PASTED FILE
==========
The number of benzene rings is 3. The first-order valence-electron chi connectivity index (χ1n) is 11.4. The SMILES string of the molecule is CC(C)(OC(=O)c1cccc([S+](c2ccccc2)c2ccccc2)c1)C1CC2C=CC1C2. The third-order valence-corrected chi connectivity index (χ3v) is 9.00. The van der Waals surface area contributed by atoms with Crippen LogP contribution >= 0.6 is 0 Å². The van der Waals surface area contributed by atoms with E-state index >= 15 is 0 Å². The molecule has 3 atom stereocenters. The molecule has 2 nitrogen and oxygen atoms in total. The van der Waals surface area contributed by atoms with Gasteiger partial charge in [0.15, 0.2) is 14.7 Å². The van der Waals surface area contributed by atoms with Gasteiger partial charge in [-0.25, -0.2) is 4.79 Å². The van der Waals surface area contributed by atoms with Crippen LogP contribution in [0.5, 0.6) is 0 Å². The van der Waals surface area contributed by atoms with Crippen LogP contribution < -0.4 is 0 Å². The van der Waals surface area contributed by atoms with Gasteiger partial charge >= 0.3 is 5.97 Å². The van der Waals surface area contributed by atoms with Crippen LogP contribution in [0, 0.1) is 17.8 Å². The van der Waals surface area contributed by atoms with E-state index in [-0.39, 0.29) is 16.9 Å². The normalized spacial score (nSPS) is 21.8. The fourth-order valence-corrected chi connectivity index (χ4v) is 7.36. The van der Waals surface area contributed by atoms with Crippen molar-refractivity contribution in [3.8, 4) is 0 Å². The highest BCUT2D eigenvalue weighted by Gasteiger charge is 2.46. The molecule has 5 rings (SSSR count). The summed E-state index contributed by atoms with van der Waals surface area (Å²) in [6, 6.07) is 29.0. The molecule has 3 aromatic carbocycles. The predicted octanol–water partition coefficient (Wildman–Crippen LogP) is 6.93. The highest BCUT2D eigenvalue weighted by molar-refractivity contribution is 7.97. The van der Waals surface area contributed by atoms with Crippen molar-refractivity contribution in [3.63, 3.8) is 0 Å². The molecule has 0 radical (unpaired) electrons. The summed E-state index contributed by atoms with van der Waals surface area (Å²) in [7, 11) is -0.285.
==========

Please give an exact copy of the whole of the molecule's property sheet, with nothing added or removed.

The number of benzene rings is 3. The first-order valence-electron chi connectivity index (χ1n) is 11.4. The SMILES string of the molecule is CC(C)(OC(=O)c1cccc([S+](c2ccccc2)c2ccccc2)c1)C1CC2C=CC1C2. The third-order valence-corrected chi connectivity index (χ3v) is 9.00. The van der Waals surface area contributed by atoms with Crippen LogP contribution >= 0.6 is 0 Å². The van der Waals surface area contributed by atoms with E-state index >= 15 is 0 Å². The molecule has 3 atom stereocenters. The molecule has 2 nitrogen and oxygen atoms in total. The van der Waals surface area contributed by atoms with Gasteiger partial charge in [0.15, 0.2) is 14.7 Å². The van der Waals surface area contributed by atoms with Gasteiger partial charge in [-0.25, -0.2) is 4.79 Å². The van der Waals surface area contributed by atoms with Crippen LogP contribution in [0.5, 0.6) is 0 Å². The van der Waals surface area contributed by atoms with Crippen LogP contribution < -0.4 is 0 Å². The van der Waals surface area contributed by atoms with Gasteiger partial charge >= 0.3 is 5.97 Å². The van der Waals surface area contributed by atoms with Crippen LogP contribution in [0, 0.1) is 17.8 Å². The van der Waals surface area contributed by atoms with E-state index in [-0.39, 0.29) is 16.9 Å². The normalized spacial score (nSPS) is 21.8. The fourth-order valence-corrected chi connectivity index (χ4v) is 7.36. The van der Waals surface area contributed by atoms with Crippen molar-refractivity contribution in [3.8, 4) is 0 Å². The highest BCUT2D eigenvalue weighted by Gasteiger charge is 2.46. The molecule has 5 rings (SSSR count). The summed E-state index contributed by atoms with van der Waals surface area (Å²) in [6, 6.07) is 29.0. The molecule has 3 aromatic carbocycles. The predicted octanol–water partition coefficient (Wildman–Crippen LogP) is 6.93. The highest BCUT2D eigenvalue weighted by molar-refractivity contribution is 7.97. The van der Waals surface area contributed by atoms with Crippen molar-refractivity contribution in [3.63, 3.8) is 0 Å². The molecule has 0 radical (unpaired) electrons. The summed E-state index contributed by atoms with van der Waals surface area (Å²) in [7, 11) is -0.285.